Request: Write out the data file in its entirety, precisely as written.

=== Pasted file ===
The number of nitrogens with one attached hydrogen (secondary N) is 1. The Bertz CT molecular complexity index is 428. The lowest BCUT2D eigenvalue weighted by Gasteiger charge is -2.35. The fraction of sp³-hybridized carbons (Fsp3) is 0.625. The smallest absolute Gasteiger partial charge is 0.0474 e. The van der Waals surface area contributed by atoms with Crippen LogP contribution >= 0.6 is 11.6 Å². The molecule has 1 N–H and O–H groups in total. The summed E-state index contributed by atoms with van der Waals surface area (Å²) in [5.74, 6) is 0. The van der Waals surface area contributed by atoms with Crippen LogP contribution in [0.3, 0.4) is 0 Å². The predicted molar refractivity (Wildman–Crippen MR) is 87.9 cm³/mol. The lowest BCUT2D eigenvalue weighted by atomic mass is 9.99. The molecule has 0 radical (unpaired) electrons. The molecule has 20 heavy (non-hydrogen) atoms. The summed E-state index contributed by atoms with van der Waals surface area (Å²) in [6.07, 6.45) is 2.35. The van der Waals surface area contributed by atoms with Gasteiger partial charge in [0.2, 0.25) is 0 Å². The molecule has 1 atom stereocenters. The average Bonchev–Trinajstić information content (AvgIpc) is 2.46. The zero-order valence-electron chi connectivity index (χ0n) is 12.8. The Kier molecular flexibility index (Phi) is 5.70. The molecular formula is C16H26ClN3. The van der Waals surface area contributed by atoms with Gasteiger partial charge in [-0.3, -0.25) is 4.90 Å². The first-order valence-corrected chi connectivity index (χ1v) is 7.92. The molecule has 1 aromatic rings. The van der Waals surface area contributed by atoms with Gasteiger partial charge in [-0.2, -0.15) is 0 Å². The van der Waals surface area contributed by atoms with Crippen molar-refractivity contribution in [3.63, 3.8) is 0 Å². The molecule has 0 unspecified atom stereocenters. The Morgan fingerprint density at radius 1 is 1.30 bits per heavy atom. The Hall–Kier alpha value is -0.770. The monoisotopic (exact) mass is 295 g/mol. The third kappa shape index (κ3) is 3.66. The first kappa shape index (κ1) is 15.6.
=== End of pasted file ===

The number of nitrogens with one attached hydrogen (secondary N) is 1. The Bertz CT molecular complexity index is 428. The lowest BCUT2D eigenvalue weighted by Gasteiger charge is -2.35. The fraction of sp³-hybridized carbons (Fsp3) is 0.625. The smallest absolute Gasteiger partial charge is 0.0474 e. The van der Waals surface area contributed by atoms with Crippen LogP contribution >= 0.6 is 11.6 Å². The molecule has 1 N–H and O–H groups in total. The summed E-state index contributed by atoms with van der Waals surface area (Å²) in [5.74, 6) is 0. The van der Waals surface area contributed by atoms with Crippen LogP contribution in [0.3, 0.4) is 0 Å². The predicted molar refractivity (Wildman–Crippen MR) is 87.9 cm³/mol. The lowest BCUT2D eigenvalue weighted by atomic mass is 9.99. The molecule has 0 radical (unpaired) electrons. The molecule has 20 heavy (non-hydrogen) atoms. The summed E-state index contributed by atoms with van der Waals surface area (Å²) in [6.07, 6.45) is 2.35. The van der Waals surface area contributed by atoms with Gasteiger partial charge in [0.2, 0.25) is 0 Å². The molecule has 1 atom stereocenters. The average Bonchev–Trinajstić information content (AvgIpc) is 2.46. The zero-order valence-electron chi connectivity index (χ0n) is 12.8. The Kier molecular flexibility index (Phi) is 5.70. The molecular formula is C16H26ClN3. The van der Waals surface area contributed by atoms with Gasteiger partial charge in [-0.3, -0.25) is 4.90 Å². The first-order valence-corrected chi connectivity index (χ1v) is 7.92. The molecule has 1 aromatic rings. The van der Waals surface area contributed by atoms with Gasteiger partial charge in [-0.2, -0.15) is 0 Å². The van der Waals surface area contributed by atoms with Crippen molar-refractivity contribution in [3.63, 3.8) is 0 Å². The molecule has 0 unspecified atom stereocenters. The Morgan fingerprint density at radius 1 is 1.30 bits per heavy atom. The Hall–Kier alpha value is -0.770. The monoisotopic (exact) mass is 295 g/mol. The third kappa shape index (κ3) is 3.66. The first kappa shape index (κ1) is 15.6.